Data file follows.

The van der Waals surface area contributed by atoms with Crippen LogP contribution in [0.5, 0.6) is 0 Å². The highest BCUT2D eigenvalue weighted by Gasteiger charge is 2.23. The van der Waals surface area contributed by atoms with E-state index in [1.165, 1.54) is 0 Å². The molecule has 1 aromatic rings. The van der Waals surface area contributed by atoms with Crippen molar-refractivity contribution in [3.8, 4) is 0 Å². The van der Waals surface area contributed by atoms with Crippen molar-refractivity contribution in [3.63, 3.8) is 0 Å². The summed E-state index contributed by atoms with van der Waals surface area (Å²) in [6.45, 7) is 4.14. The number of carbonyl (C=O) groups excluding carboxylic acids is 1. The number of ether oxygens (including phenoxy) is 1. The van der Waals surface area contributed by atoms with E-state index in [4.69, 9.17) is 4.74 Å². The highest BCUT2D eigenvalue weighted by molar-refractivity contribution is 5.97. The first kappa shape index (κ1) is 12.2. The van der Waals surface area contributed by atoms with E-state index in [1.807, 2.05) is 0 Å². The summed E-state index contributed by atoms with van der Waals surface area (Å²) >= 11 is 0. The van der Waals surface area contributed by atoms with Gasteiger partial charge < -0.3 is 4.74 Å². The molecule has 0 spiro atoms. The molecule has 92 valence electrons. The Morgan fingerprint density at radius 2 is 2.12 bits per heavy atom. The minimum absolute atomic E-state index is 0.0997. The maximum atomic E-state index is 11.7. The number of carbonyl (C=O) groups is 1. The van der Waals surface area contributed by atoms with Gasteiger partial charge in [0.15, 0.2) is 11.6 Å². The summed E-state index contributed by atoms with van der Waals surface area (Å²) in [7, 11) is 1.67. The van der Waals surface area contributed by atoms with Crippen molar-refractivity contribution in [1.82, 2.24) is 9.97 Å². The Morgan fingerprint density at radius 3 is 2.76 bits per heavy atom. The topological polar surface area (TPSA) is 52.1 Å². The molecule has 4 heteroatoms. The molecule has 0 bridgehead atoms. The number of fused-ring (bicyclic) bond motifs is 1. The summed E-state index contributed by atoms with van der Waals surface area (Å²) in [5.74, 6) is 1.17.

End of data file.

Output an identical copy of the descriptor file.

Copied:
The van der Waals surface area contributed by atoms with Crippen LogP contribution in [0.5, 0.6) is 0 Å². The highest BCUT2D eigenvalue weighted by Gasteiger charge is 2.23. The van der Waals surface area contributed by atoms with E-state index in [1.165, 1.54) is 0 Å². The molecule has 1 aromatic rings. The van der Waals surface area contributed by atoms with Crippen molar-refractivity contribution in [3.8, 4) is 0 Å². The van der Waals surface area contributed by atoms with Crippen molar-refractivity contribution in [3.63, 3.8) is 0 Å². The summed E-state index contributed by atoms with van der Waals surface area (Å²) in [6.45, 7) is 4.14. The number of carbonyl (C=O) groups excluding carboxylic acids is 1. The number of ether oxygens (including phenoxy) is 1. The van der Waals surface area contributed by atoms with E-state index in [4.69, 9.17) is 4.74 Å². The highest BCUT2D eigenvalue weighted by molar-refractivity contribution is 5.97. The first kappa shape index (κ1) is 12.2. The van der Waals surface area contributed by atoms with E-state index in [1.807, 2.05) is 0 Å². The summed E-state index contributed by atoms with van der Waals surface area (Å²) >= 11 is 0. The van der Waals surface area contributed by atoms with Gasteiger partial charge < -0.3 is 4.74 Å². The molecule has 0 spiro atoms. The molecule has 92 valence electrons. The Morgan fingerprint density at radius 2 is 2.12 bits per heavy atom. The minimum absolute atomic E-state index is 0.0997. The maximum atomic E-state index is 11.7. The number of carbonyl (C=O) groups is 1. The van der Waals surface area contributed by atoms with Gasteiger partial charge in [0.15, 0.2) is 11.6 Å². The summed E-state index contributed by atoms with van der Waals surface area (Å²) in [7, 11) is 1.67. The van der Waals surface area contributed by atoms with Crippen molar-refractivity contribution in [1.82, 2.24) is 9.97 Å². The Morgan fingerprint density at radius 3 is 2.76 bits per heavy atom. The topological polar surface area (TPSA) is 52.1 Å². The molecule has 4 heteroatoms. The molecule has 0 bridgehead atoms. The number of fused-ring (bicyclic) bond motifs is 1. The summed E-state index contributed by atoms with van der Waals surface area (Å²) in [5.74, 6) is 1.17.